Harold Hirsch (1881-1939) worked as the lead attorney for the Coca-Cola Co. He was instrumental in the development of Coca-Cola’s distinctive bottle in the 1910s. Hirsch also started the Atlanta Jewish Welfare Fund in 1936 to raise money for the immigration of European Jews. “What was happening to the Jews in Europe was seen as very distant and far away from us people. No one wanted to bring more immigrants in because of the fear of taking jobs,” Berman said. “It was really forward-thinking. I think it’s the story of how one individual can change things if they really believe in the cause.” His namesake building, Hirsch Hall, is at the University of Georgia, where Hirsch played football as a lineman.
Fannie Boorstin (1898-1986) worked to establish a Jewish home for the elderly. In 1943, Boorstin became aware that older Jews lived in cold-water apartments with no heating. Leaders from the Atlanta Federation for Jewish Social Service, now the Jewish Federation of Greater Atlanta, didn’t believe that such a situation could exist in Atlanta, as they thought that families took care of their elderly. So Boorstin took Federation leaders, among them radio personality Clark Howard’s grandfather, to see elderly Jews’ living conditions. This work was instrumental in establishing the Breman Jewish Home in 1951. “It wasn’t the money she had,” Berman said of Boorstin. “It was the perseverance.”
Josephine Joel Heyman (1901-1993) was a social activist who fought against lynching as early as the 1920s, including joining the Southern Women for the Prevention of Lynching in 1930. “She was a kind of firebrand social activist who was willing to take positions on things like that that many middle-class Jewish women probably wouldn’t have, or non-Jewish women for that matter,” Goldstein said. Heyman was the president of the League of Women Voters’ DeKalb County branch and the United Nations Association. Heyman also lived through the transformation of Atlanta. Heyman’s niece said after her death: “She talked about the day her father came home with the news that the family was going to move out of town, that is, out of the area that is now downtown Atlanta. Where did they move? ‘Way out to the sticks,’ she said, ‘a half a day’s buggy ride away’ to 14th Street and Peachtree.”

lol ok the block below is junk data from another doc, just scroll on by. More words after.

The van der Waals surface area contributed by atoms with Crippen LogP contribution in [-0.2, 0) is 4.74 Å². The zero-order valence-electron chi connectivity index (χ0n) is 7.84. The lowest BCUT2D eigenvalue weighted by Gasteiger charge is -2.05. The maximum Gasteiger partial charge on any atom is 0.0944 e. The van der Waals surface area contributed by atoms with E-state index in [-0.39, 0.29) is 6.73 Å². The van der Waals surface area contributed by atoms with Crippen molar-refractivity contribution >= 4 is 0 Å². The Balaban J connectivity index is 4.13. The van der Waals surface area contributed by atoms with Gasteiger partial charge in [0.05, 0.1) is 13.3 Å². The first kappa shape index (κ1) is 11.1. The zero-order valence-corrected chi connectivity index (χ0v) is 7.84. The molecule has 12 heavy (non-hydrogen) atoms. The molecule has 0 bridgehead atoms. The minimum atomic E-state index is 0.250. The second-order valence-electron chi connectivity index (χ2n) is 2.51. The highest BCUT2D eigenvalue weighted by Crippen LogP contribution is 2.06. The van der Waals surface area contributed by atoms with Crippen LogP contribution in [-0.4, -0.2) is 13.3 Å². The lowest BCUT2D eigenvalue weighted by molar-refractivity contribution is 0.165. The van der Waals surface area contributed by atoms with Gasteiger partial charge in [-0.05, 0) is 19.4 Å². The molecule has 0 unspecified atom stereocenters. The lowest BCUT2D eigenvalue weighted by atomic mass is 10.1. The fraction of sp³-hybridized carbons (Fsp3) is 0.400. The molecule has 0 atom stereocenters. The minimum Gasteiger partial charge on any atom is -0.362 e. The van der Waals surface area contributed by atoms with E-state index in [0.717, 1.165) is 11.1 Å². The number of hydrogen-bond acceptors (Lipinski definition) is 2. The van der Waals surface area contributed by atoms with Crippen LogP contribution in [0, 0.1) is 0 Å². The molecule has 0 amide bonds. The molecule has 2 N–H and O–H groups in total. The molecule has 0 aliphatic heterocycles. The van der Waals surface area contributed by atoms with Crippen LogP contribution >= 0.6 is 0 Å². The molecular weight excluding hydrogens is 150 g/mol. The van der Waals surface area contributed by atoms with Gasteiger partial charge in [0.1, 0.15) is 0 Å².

Jacob Rothschild (1911-1973) and Janice Rothschild Blumberg (1924-) were involved in civil rights, and they were friends with Martin Luther King Jr. and his wife, Coretta Scott King. Jacob Rothschild came to Atlanta in 1946 to serve as the rabbi of The Temple, and Janice met and married him that year after returning from working for the U.S. Army in the Panama Canal Zone and Washington, D.C. Jacob began using his pulpit in 1947 to critique segregation. Because of their activism, The Temple was targeted for bombing in 1958. Janice called it “the bomb that healed” after the Jewish community received an outpouring of support in response to the attack. When King won the Nobel Peace Prize in 1964, a dispute ensued over whether a dinner in Atlanta honoring him should be integrated. Rabbi Rothschild helped organize the integrated dinner, and he won the support of businessmen including Robert Woodruff, the former president of Coca-Cola.
Helen Alexander (1922-2014) came to Atlanta in 1947 from New York, where she acted on Broadway and in films. She worked as an actress throughout her life, at one point appearing in “Driving Miss Daisy.” In addition to being active in the civil rights movement, Alexander founded a speech and hearing school for black children that became a model for the first special education program in Georgia public schools. She got involved in 1954 because of her maid’s hearing-impaired child, who had no school to go to. Alexander also worked as a real estate agent, fighting anti-Semitism in Atlanta neighborhoods.
Information for this article came courtesy of the Breman Jewish Heritage Museum; the Historic Oakland Foundation; Sandy Berman, the founding archivist at the Breman; and Eric Goldstein, associate professor of history and director of the Tam Institute for Jewish Studies at Emory University.
All photos are courtesy of the Breman Museum unless otherwise noted.